By Jason Hoppin, Santa Cruz Sentinel
DAVENPORT – Local cyclists are drawing a line in the sand over a plan to gouge 10 miles of vibration-inducing safety strips along a stretch of Highway 1 known the world over as a cycling destination.
Caltrans is planning the so-called rumble strips between Shaffer Road just north of Santa Cruz and Swanton Road, near Davenport. The strips are aimed at cutting back on car crashes that have claimed numerous lives in recent years, but bicyclists see them as a wheel-busting hazard that could lead to even more problems.
“What we’re concerned with is Caltrans’ solution creates a whole set of problems for cyclists, specifically on this roadway,” said Leo Jed, a local cycling advocate who sits on the board of the California Association of Bicycling Organizations. “This is a nationally known roadway for cyclists.”
The issue is gathering broad attention in cycling circles. The stretch of road between Davenport and Santa Cruz is not only popular with recreation bikers, but part of the route for the Amgen Tour of California, the Ride to End AIDS, the upcoming Green Fondo and numerous other organized events. In March, industry magazine Velo News named Santa Cruz one of the top cycling destinations in the world.
In fact, the project has drawn so much attention that a Monday workshop of the Bicycle Committee of the county Regional Transportation Commission, where Caltrans will present its ideas on the project and take input, is being moved to the Museum of Art and History.
“We’re expecting a large turnout,” RTC senior transportation planner Cory Caletti said.
According to Caltrans and California Highway Patrol data, there have been 10 fatalities along that stretch of road since 2004, most recently an October 2010 crash that killed two when a southbound driver drifted across the center line. The northbound driver’s 10-month-old son survived.
During a 5-year stretch from 2004 to 2009, there were 77 non-fatal accidents there, 37 percent of which involved cars drifting off the right shoulder of the road.
“Our goal is to make that a safer roadway,” Caltrans spokesman Colin Jones said.
But from bicyclists’ perspective, the agency may be making it worse. They say adding rumble strips to a shoulder that can already include debris from agricultural trucks, rock falls, drifting sand, parked cars and other obstacles will only make things worse.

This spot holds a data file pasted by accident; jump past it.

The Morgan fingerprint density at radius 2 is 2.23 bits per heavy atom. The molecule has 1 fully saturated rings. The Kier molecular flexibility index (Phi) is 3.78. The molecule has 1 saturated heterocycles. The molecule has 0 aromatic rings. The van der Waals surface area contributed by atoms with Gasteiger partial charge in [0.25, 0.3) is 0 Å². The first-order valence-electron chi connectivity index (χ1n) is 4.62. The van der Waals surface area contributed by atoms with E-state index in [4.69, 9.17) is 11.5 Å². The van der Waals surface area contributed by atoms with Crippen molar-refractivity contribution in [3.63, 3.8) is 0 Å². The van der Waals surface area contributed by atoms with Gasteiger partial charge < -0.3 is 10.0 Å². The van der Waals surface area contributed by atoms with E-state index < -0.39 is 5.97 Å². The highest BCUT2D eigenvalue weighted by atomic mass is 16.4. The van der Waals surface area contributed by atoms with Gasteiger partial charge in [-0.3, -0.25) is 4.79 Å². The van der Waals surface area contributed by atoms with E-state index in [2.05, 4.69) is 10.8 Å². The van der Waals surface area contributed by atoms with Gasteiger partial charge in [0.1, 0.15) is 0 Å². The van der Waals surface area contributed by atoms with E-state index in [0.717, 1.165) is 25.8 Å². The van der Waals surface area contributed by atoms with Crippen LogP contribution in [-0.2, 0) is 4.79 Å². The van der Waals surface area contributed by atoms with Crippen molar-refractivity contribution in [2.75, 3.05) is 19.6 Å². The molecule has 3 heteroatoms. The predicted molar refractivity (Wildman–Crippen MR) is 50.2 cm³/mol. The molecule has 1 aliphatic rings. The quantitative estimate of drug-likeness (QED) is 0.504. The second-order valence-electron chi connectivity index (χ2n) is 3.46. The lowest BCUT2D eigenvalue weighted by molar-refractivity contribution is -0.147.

“It’s just creating this totally unnecessary hazard for cyclists,” said Micah Posner of People Power, who said he would be willing to support centerline rumble strips if Caltrans left the shoulders alone.
Rumble strips, typically made by milling out small trenches in the asphalt, have been shown to reduce traffic accidents. Drivers get a jolt if their tires roll over them.
But there is increased sensitivity to the strips’ impact on bicyclists, who have just as much right to the roadway as motorists. Recent revisions to Federal
Highway Administration guidelines make clear that rumble strips are not recommended where there is less than 4 feet of shoulder, and that the strips should have gaps allowing bicyclists to traverse the strip.
Jones said Caltrans has already decided against installing strips where there is less than 5 feet of shoulder. But Caltrans is still being inundated by concerned bicyclists, some of whom have even written to Gov. Jerry Brown.
“Our plans are still to go forward with limited rumble strips on the shoulder,” Jones said, saying he believes they protect bicyclists as well. “We think that’s, on our end, a win-win.”
Though they are more frequently found on rural roads where inattentive (or tired) drivers can drift off the road, rumble strips are in place along a number of roadways throughout the state. Highway 84 in San Mateo County, which is popular with cyclists, has centerline strips in parts, with more planned.
Local cyclists say they are sensitive to motorists’ safety, but add that they are extremely vulnerable on the roads. Even centerline strips could induce drivers to avoid giving cyclists a wide berth, they say.
But they acknowledge that getting Caltrans, which often faces criticism about focusing on automotive transportation to the exclusion of other ways of getting around, to change its mind is going to be an uphill battle.
“It will take a fairly significant outcry to get Caltrans to change their mind,” Jed said.